This post contains massive BioShock Infinite spoilers. Do not even attempt to read on if you want everything about this game to be a surprise.
BioShock Infinite touches on a lot of interesting subjects. It forces us to confront the mindset and racial relations in America and consider the weight of our actions in ways we don’t usually think about. It also presents commentary about religion and the incredible effects it can have on a person.
Now let’s get into spoiler territory. At the end of the game, we learn Booker DeWitt and Comstock are the same person in alternate realities. Comstock was created when DeWitt accepted baptism, but the DeWitt we play as is from a reality where he rejected baptism. As someone who grew up in a Christianity household, I’ve always been led to believe getting baptized is one of the best things a person can do for themselves. It essentially washes away your past sins and allows you to start anew without yesterday’s baggage. In BioShock Infinite, the baptism made DeWitt a horrible person – an infinitely horrible person.
In the game, we learned Booker seeks out baptism to absolve himself of the things he did during the events of Wounded Knee. After changing his name to Zachary Hale Comstock, the former Booker DeWitt begins to break most of the commandments of Christianity and becomes an awful person in the process. Let’s go through them.
You shall have no other gods before me
Comstock created a religion where his followers worship him and three founding fathers of the United States – Thomas Jefferson, George Washington and Benjamin Franklin.
You shall not make for yourself a carved image
The are large statues of Comstock and the founding fathers in Columbia. Followers bow to them and pray to them as well.
You shall not murder
Comstock fails this on so many levels. He is responsible for the deaths of Robert Lutece, Rosalind Lutece and Lady Comstock. Given his extreme views, it fair to assume many other deaths in Columbia have occurred with his blessing.
You shall not steal
Comstock stole his own child from an alternate reality. He also stole the war background of Cornelius Slate to make himself appear to be a physically strong leader.
You shall not bear false witness against your neighbor
Comstock had Lady Comstock killed and blamed it on Daisy Fitzroy. He also made everyone believe DeWitt was the infamous “false shepard” in order to keep DeWitt from getting to Elizabeth. The more people he could put in between DeWitt and her, the longer Comstock could keep his facade going.
You shall not covet
Comstock coveted DeWitt’s child since he couldn’t have one of his own. He coveted the military achievements of Slate. He also coveted power and control over the minds of Columbia’s citizens.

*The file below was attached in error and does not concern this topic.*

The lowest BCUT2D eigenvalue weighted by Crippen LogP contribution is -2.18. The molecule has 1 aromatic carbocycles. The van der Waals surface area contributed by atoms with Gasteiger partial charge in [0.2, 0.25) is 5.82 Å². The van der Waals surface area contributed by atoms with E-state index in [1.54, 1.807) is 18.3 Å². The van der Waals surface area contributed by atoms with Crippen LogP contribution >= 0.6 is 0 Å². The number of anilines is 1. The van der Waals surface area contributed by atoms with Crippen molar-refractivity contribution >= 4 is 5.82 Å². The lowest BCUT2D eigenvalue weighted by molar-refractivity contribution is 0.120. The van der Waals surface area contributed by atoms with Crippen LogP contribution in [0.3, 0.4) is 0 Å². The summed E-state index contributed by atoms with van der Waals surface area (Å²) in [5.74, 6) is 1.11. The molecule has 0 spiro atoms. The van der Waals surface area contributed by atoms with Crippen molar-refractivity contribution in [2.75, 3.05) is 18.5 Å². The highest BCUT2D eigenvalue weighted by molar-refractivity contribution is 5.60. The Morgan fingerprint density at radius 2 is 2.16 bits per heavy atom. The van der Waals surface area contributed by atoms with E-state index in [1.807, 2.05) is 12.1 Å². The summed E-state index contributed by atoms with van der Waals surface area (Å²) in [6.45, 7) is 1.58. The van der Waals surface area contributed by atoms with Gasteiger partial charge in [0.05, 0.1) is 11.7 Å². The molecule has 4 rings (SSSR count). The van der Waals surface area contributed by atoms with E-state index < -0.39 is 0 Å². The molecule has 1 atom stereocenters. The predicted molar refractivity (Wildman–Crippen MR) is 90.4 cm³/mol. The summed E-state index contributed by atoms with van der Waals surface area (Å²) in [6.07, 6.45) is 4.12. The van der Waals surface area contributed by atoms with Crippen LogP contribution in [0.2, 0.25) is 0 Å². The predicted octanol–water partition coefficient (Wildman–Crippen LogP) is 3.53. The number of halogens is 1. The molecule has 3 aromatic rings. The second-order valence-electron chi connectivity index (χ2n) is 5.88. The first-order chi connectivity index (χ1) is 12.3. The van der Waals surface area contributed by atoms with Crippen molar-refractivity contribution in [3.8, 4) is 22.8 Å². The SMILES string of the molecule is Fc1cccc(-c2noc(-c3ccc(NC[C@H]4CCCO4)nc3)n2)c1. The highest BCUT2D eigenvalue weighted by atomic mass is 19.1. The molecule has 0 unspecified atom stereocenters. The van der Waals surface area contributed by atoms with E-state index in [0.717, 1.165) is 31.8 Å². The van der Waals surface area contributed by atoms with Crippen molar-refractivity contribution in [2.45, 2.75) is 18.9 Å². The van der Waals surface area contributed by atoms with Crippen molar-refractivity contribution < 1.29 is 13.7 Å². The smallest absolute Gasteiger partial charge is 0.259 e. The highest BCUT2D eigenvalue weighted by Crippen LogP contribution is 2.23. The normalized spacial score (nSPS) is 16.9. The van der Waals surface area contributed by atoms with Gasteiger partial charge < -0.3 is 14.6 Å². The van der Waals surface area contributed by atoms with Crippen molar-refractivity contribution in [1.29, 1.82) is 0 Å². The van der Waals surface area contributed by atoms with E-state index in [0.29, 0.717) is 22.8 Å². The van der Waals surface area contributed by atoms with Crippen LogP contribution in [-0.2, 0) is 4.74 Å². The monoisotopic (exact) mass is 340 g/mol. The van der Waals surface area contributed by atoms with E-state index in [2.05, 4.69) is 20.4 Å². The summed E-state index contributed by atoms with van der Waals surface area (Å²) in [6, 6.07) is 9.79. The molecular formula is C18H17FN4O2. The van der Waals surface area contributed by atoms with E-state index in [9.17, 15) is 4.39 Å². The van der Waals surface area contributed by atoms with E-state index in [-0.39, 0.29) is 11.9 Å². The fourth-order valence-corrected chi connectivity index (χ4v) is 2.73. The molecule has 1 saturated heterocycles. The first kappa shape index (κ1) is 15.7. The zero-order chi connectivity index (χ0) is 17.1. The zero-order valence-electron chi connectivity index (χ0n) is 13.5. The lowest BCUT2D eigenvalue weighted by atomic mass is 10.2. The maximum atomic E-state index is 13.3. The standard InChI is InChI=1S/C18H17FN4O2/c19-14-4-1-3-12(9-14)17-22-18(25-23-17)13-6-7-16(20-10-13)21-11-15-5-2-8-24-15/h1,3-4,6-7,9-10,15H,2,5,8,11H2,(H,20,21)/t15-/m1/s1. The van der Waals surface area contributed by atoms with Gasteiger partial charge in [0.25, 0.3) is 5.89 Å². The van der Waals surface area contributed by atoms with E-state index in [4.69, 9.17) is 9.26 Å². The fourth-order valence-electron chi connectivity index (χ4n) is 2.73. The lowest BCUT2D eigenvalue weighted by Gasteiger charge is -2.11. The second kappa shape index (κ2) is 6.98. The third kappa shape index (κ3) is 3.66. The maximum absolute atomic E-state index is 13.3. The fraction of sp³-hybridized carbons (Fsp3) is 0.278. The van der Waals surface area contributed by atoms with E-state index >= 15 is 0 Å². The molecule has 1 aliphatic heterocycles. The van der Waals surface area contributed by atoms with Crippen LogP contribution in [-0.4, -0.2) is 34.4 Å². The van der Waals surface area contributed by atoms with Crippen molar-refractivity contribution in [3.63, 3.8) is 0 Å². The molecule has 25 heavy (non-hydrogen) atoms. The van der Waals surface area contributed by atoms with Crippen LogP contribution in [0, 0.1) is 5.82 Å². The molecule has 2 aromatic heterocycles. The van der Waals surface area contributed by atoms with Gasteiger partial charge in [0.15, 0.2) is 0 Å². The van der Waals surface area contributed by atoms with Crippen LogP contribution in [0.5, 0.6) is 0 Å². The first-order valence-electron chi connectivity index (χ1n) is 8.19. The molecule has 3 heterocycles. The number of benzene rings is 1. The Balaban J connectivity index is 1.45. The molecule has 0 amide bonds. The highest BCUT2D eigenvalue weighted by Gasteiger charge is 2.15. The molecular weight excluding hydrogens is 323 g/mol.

That’s six of the 10 commandments broken. For what it’s worth, the unbaptized Booker DeWitt we know would not have done any of these things. He may have committed awful acts at Wounded Knee, but the fact that he sought to redeem himself shows he genuinely felt bad for what he did. He’s just not some guy that went around killing Native Americans for idealistic reasons. The Booker DeWitt we know is not a racist like Comstock. In a voxaphone recording, Comstock became infuriated when someone suggested he had Native American blood.
This so-called holy man has perverted the core of what appears to be the Christianity faith. He fancies himself a god who can see all. He calls Elizabeth “the lamb” (much like Jesus) who had a miracle birth (also like Jesus). Booker DeWitt believed no such thing. To him, Anna (Elizabeth) was simply his daughter.
I’m not saying BioShock Infinite is bashing Christianity. I just found Comstock’s transformation to be personally fascinating since I spent much of my youth in the church. In my life, I’ve seen situations where the most “holy” people, the people who always go to church and quote the bible, end up being some of the worst people on the inside. They wage war in the name of religion, deny rights to others in the name of religion and use religion to hide their disgusting secrets. Comstock is the embodiment of all those people. He represents the extreme of what can happen to a person that takes religion too far. In the end, the only way to stop him is to kill him in every possible reality. But as the game tells us, there’s always a man, there’s always a city. The cycle won’t stop.
Full Disclosure: Staples provided BioShock Infinite to us for review. The review is forthcoming, but the words and opinions expressed in this article are strictly the views of the TechnologyTell writer. Click here to see Staples’ full line of gaming equipment.